The process of consolidation had other benefits, as well, according to DiSanto. As a result of the effort, he explains, he was able to improve the quality of his team and the technology leaders he has in place. "One of the luxuries of consolidating is having more than you need at the end and being able to pick from the best," DiSanto says.

While that has meant moving some staff into different business units, DiSanto trusts the people he has put in place to do what's right for the company. To DiSanto, it's a matter of "empowering the senior folks who work for you and letting them make decisions, letting your staff make mistakes - hopefully not too big - and realizing the only things that run the data centers are other people's applications. Data centers don't exist on their own."

Building for the Future

DiSanto credits much of the success he's had to the executive team and management at Citi, and he is comfortable with the decisions being made at the top. "We have extremely supportive executive management in this company," he says.

He recalls a recent visit to an Ohio data center with Citigroup CEO Vikram Pandit. On that trip, DiSanto relates, he was able to show Pandit some of the work being done on the ground and give the CEO a chance to meet some of his staff. "I don't know that many CEOs who would take the time out of their schedule," DiSanto says. "That just shows the significant amount of support."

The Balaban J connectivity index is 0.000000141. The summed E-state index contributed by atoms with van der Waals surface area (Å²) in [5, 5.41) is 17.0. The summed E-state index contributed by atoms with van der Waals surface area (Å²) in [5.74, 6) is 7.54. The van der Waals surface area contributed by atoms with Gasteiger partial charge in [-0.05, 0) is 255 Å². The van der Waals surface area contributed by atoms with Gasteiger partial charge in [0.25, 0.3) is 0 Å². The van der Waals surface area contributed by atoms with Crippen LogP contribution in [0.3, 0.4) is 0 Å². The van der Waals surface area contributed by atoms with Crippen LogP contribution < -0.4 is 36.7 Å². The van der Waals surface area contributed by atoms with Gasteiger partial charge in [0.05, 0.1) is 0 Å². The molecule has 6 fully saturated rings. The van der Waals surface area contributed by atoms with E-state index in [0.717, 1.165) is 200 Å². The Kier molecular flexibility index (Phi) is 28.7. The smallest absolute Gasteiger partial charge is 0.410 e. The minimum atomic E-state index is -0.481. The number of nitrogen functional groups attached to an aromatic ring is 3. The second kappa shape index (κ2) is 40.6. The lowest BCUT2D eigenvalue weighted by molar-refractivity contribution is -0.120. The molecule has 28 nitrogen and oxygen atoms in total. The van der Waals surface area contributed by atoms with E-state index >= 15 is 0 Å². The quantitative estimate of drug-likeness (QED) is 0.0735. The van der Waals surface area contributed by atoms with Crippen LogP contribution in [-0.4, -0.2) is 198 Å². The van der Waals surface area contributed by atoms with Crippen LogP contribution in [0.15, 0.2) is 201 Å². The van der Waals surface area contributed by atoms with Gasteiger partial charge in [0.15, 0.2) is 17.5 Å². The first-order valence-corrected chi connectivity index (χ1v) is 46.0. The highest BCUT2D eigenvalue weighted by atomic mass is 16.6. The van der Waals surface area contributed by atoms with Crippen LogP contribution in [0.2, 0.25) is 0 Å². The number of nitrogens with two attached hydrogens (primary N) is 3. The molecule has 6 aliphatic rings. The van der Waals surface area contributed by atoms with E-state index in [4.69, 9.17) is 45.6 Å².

Consistency in leadership within his own division also is important to DiSanto. Despite the many changes Citi has gone through - whether in its executive leadership or in its business footprint - DiSanto insists that a major goal of his technology organization is to maintain consistent benchmarks for what must be done in order to succeed.

"We kept executing our plan in delivering what we process," DiSanto says. "If you continue to do that and deliver what the leadership needs, then you will be successful. I have a great team."

In his 21 years with the organization - beginning with Salomon Brothers and then Travelers Group when it acquired Salomon in 1998, and finally with Citi after it merged with Travelers later that year - DiSanto credits having had consistent leaders and role models with helping shape his own career. "I've been lucky," he adds. "I've worked for some very supportive folks in my career."

And as he positions his unit for the future, DiSanto sees more emphasis on the data center's role within the organization. "The biggest thing is, I think we're going in the future to transition to an internal cloud and continue on our standardization and consolidation efforts that will continue to yield savings that the company will invest any way it sees fit in order to grow the business," he relates.

While he is grateful the cost savings have been reinvested in his efforts to improve Citi's infrastructure, DiSanto knows how important it is to continue to make every dollar spent count. "Trillions of dollars a day go through this bank globally, and we take it very seriously to provide for our customers," he says.

George TumasBruce Livesay Anthony DiSantoJerry Hermes Colin EcclesJohn Itokazu Paul JohnsonJeff Dennes